The Ohakune Old Coach Road links a number of fascinating pieces of New Zealand¹s rail heritage through a spectacular part of Tongariro National Park. It is now under development by DoC, with assistance from Ohakune 2000 Incorporated and the Tongariro Natural History Society, as a fantastic new walkway and cycleway.
The Ohakune Old Coach Road mostly followed the route (with the exception of the section to Taonui Viaduct) of a bridle track completed in 1886 that had been upgraded to a dray road in 1895.
Between 1904 and 1906 it was upgraded, being mostly paved with setts (rock pavers), which gave it a durable, all-weather surface for heavy horse-drawn traffic. It was completed in November 1906, when the distance between the railheads was 39km.
On 10 January 1907, the first coach carrying railway passengers travelled from Raurimu to Raetihi and Ohakune. Coaches ferried railway passengers between railheads until 8 November 1908, when the railway tracks were ready for regular train running. With the railway line completed, and regular trains running, there was no further need for coach services and the road was left unmaintained.
In early 1909 the road fell into disuse after the opening of State Highway 49. The road can be considered a most significant example of roads engineering heritage and was the finest rural road constructed in New Zealand at that time. It has great historic significance for the period it was used, as the link between the two railheads. The end of the road’s useful life froze it in time and, other than the natural deterioration it has undergone since its use stopped, it is in remarkably good condition. It has a Category I historic places status from Historic Places Trust. No other road of this age, length and surface exists in New Zealand.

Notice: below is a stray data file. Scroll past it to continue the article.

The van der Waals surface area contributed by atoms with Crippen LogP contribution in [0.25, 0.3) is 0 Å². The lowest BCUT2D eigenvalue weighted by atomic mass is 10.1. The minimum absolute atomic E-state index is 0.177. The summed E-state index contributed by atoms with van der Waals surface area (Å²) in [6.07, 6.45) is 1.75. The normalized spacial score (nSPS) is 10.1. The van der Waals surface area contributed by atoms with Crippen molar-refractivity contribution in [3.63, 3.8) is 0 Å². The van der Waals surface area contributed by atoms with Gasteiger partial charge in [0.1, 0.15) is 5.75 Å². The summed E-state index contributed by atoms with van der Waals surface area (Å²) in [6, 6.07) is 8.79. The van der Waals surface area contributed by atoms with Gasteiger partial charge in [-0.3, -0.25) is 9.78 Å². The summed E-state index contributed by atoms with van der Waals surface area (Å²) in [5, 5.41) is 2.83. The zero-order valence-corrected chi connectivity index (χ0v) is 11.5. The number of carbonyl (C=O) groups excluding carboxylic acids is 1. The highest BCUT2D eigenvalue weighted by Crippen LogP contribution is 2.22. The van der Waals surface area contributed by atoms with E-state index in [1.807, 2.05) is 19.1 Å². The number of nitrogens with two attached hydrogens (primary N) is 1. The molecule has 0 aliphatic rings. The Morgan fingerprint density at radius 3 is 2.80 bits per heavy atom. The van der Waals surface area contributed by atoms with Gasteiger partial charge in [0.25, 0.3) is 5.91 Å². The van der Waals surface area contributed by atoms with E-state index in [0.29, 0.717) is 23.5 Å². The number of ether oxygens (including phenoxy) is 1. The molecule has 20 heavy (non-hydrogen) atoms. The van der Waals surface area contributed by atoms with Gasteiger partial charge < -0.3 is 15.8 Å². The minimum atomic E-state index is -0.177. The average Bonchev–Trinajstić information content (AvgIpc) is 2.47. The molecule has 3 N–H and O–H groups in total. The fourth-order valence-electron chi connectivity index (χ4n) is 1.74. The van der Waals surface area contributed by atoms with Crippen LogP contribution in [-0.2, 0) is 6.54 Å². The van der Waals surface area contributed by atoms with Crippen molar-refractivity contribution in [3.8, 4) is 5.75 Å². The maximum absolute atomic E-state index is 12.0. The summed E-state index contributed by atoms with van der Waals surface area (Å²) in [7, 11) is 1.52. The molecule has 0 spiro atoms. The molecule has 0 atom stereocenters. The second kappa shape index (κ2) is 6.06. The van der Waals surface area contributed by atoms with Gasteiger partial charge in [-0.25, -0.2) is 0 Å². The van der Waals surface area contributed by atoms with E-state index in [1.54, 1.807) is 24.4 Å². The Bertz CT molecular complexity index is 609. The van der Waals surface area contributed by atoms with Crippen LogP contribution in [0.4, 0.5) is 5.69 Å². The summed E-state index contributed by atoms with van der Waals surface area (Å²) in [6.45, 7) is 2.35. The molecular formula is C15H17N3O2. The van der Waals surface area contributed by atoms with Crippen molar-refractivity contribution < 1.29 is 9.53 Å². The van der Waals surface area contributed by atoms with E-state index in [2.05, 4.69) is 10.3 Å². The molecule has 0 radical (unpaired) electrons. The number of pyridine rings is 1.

The impressive Hapuawhenua Viaduct, a Category I listed historic place, was built in 1907-1908 as part of the final works to finish the North Island main trunk railway. It was designed by Peter Seton Hay, superintending engineer of the Public Works Department, recognised as one of the most influential engineers of the period.
The viaduct consists of 13 concrete piers and four 4-legged steel towers resting on concrete foundation blocks. There are four steel plate girder tower spans of 11 metres, five 20 metre lattice truss spans and thirteen 11 metre plate girders. In total the viaduct is 284 metres long and at its maximum it stands 45 metres high. It is unique in that it is built on a 10-chain radius curve, made necessary by the difficult landscape through which it passes.
Workers lived on site during the two years it took to construct the viaduct, enduring harsh winters, primitive conditions and isolation to complete construction in time for the opening of the railway.
The Hapuawhenua Viaduct was in use until 1987 when the line was realigned and a new viaduct was built. It is mostly in original condition, and has been restored by DOC and Tongariro Natural History Society to allow visitors to again enjoy this spectacular piece of railway engineering heritage. It is now a branch of the Ohakune Old Coach Road track.
The Viaduct can also lay claim as the first commercial bungy jumping site in the world, pre-dating the Queenstown site by around three months. The AJ Hackett-run enterprise operated for several years, until access to the site became an issue with the operators of the Main Trunk Railway Line of the time.
The Taonui Viaduct shares many of the features of the nearby Hapuawhenua Viaduct; it was also designed by Peter Seton Hay; shares the same construction methods and unique curved style. It practically differs only in its smaller size (140m long and 35m high), aspect, and that it is built on a 1 in 60 gradient. It also has a Category I status with the Historic Places Trust.